Witold Gombrowicz was born in Maloszyce, Poland, in 1904 and died in Vence, near Nice, in 1969. He started out by taking law classes at the university of Warsaw, and then he left for Paris to study philosophy and business economics. In 1933, Memoirs from a Time of Immaturity, a collection of short stories, was released, and then his first novel, Ferdydurke, appeared in 1937, where the main themes of his later work already appeared: through the absurd and the grotesque, Gombrowicz dissected human psychology, youth, immaturity and the oppression of upper class and noble society and culture on the individual - especially in Catholic and conservative Poland.
He left for Argentina in 1939 for a few weeks, but the launch of World War II convinced him to stay there, where he spent the next 25 years. His miserable life among the immigrated Polish intelligentsia was recounted with twisted humour in his Journal. Gombrowicz's work remained largely unnoticed until the 1960s, when he returned to Europe, first to Germany and then to France. His success then started to grow, and his novels and plays started to get translated. In 1967, he won the International Publishers Prize for Cosmos.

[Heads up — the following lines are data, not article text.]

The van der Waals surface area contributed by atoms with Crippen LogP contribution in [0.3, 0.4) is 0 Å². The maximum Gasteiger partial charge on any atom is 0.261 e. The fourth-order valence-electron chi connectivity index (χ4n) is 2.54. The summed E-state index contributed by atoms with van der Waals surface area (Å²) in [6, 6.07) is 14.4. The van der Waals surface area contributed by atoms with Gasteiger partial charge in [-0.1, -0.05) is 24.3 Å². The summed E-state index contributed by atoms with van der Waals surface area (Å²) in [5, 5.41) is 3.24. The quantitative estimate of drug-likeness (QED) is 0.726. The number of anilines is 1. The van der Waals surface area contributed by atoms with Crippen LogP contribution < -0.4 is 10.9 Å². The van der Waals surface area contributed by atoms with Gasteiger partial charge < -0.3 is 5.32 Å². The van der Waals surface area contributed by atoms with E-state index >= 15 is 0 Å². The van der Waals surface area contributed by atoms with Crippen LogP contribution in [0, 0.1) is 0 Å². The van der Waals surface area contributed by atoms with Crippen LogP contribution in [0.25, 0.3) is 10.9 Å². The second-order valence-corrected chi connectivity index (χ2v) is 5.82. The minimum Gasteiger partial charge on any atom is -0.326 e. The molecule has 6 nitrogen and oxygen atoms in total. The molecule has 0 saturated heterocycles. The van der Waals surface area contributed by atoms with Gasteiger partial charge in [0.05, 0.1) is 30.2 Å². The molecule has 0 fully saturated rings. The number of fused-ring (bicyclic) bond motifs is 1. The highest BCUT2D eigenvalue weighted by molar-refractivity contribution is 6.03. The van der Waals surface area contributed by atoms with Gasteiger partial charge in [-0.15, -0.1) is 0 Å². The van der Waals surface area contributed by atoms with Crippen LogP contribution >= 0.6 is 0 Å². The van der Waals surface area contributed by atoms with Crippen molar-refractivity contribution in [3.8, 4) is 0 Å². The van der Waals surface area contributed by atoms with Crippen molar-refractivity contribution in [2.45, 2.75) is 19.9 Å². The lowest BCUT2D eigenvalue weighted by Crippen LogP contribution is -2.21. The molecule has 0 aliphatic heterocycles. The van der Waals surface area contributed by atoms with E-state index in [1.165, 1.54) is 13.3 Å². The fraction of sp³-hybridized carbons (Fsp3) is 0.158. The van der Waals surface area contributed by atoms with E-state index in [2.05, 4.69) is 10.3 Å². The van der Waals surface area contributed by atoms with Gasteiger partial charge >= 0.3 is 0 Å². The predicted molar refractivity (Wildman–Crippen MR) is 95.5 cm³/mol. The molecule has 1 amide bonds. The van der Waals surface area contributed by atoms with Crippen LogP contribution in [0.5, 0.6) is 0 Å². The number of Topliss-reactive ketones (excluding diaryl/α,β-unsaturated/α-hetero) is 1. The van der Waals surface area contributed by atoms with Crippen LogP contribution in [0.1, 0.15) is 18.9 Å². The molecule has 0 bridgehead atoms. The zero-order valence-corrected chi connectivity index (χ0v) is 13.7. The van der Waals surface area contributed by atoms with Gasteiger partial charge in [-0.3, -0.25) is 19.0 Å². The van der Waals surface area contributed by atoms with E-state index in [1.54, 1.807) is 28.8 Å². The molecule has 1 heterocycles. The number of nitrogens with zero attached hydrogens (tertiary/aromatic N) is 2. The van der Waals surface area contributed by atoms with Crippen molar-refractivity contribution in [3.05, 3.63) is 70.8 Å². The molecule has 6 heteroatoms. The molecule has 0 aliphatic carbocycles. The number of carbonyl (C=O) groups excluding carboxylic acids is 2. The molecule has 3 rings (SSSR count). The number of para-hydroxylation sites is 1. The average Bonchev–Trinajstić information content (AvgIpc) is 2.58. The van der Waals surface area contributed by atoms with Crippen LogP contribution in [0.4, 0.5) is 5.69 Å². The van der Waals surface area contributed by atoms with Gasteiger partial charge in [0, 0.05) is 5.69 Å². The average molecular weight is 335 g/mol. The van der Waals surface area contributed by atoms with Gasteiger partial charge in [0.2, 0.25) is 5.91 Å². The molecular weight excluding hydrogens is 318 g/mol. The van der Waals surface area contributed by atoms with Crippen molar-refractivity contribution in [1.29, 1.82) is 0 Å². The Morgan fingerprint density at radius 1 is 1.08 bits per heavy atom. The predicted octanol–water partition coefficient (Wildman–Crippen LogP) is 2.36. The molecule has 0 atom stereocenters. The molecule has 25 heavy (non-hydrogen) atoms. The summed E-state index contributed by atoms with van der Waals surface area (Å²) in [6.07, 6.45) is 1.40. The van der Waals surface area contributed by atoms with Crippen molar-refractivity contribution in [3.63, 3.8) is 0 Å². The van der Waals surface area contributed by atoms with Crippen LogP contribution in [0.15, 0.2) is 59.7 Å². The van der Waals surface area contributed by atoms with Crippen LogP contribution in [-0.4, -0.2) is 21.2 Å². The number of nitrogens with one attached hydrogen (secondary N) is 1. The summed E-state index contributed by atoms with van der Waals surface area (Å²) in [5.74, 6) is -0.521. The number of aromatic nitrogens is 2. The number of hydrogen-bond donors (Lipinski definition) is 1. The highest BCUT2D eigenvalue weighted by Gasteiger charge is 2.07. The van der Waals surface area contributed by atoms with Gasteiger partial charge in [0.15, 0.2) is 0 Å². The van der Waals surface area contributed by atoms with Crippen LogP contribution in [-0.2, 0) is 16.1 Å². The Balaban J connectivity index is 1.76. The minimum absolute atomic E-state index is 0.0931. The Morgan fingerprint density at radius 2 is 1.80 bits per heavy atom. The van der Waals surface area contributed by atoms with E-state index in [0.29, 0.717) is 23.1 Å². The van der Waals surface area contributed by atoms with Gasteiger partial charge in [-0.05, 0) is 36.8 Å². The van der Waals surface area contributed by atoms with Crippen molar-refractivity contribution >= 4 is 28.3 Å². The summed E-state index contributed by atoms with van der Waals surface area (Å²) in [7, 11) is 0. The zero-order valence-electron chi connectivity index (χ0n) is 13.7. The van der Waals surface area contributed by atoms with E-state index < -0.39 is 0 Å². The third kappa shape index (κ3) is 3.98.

An unclassifiable, writer, novelist, playwright and essayist, unique in his way of thinking, in his construction of texts and in the strength of his language, Gombrowicz has profoundly marked XXth century literature, and has influenced many authors.